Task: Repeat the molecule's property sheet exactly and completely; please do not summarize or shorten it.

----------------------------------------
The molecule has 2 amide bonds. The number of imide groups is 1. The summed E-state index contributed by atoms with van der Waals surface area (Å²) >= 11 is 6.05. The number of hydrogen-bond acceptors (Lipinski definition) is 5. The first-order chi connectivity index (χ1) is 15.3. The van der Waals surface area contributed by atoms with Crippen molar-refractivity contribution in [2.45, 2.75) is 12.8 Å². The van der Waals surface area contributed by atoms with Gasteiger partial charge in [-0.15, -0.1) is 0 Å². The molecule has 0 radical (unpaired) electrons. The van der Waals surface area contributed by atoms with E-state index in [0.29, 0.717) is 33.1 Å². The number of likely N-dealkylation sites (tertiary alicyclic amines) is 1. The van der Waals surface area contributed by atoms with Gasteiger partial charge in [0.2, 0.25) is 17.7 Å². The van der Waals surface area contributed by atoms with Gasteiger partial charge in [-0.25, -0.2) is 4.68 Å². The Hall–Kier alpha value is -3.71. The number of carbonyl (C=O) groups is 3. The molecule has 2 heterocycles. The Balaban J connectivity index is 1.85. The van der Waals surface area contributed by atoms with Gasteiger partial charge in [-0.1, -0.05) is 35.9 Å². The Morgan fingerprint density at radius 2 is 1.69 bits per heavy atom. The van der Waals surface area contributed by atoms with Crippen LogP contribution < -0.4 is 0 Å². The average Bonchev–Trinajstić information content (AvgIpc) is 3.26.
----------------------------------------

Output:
The molecule has 2 amide bonds. The number of imide groups is 1. The summed E-state index contributed by atoms with van der Waals surface area (Å²) >= 11 is 6.05. The number of hydrogen-bond acceptors (Lipinski definition) is 5. The first-order chi connectivity index (χ1) is 15.3. The van der Waals surface area contributed by atoms with Crippen molar-refractivity contribution in [2.45, 2.75) is 12.8 Å². The van der Waals surface area contributed by atoms with Gasteiger partial charge in [-0.15, -0.1) is 0 Å². The molecule has 0 radical (unpaired) electrons. The van der Waals surface area contributed by atoms with E-state index in [0.29, 0.717) is 33.1 Å². The number of likely N-dealkylation sites (tertiary alicyclic amines) is 1. The van der Waals surface area contributed by atoms with Gasteiger partial charge in [0.2, 0.25) is 17.7 Å². The van der Waals surface area contributed by atoms with Gasteiger partial charge in [-0.25, -0.2) is 4.68 Å². The Hall–Kier alpha value is -3.71. The number of carbonyl (C=O) groups is 3. The molecule has 2 heterocycles. The Balaban J connectivity index is 1.85. The van der Waals surface area contributed by atoms with Gasteiger partial charge in [-0.1, -0.05) is 35.9 Å². The Morgan fingerprint density at radius 2 is 1.69 bits per heavy atom. The van der Waals surface area contributed by atoms with Crippen LogP contribution < -0.4 is 0 Å². The average Bonchev–Trinajstić information content (AvgIpc) is 3.26.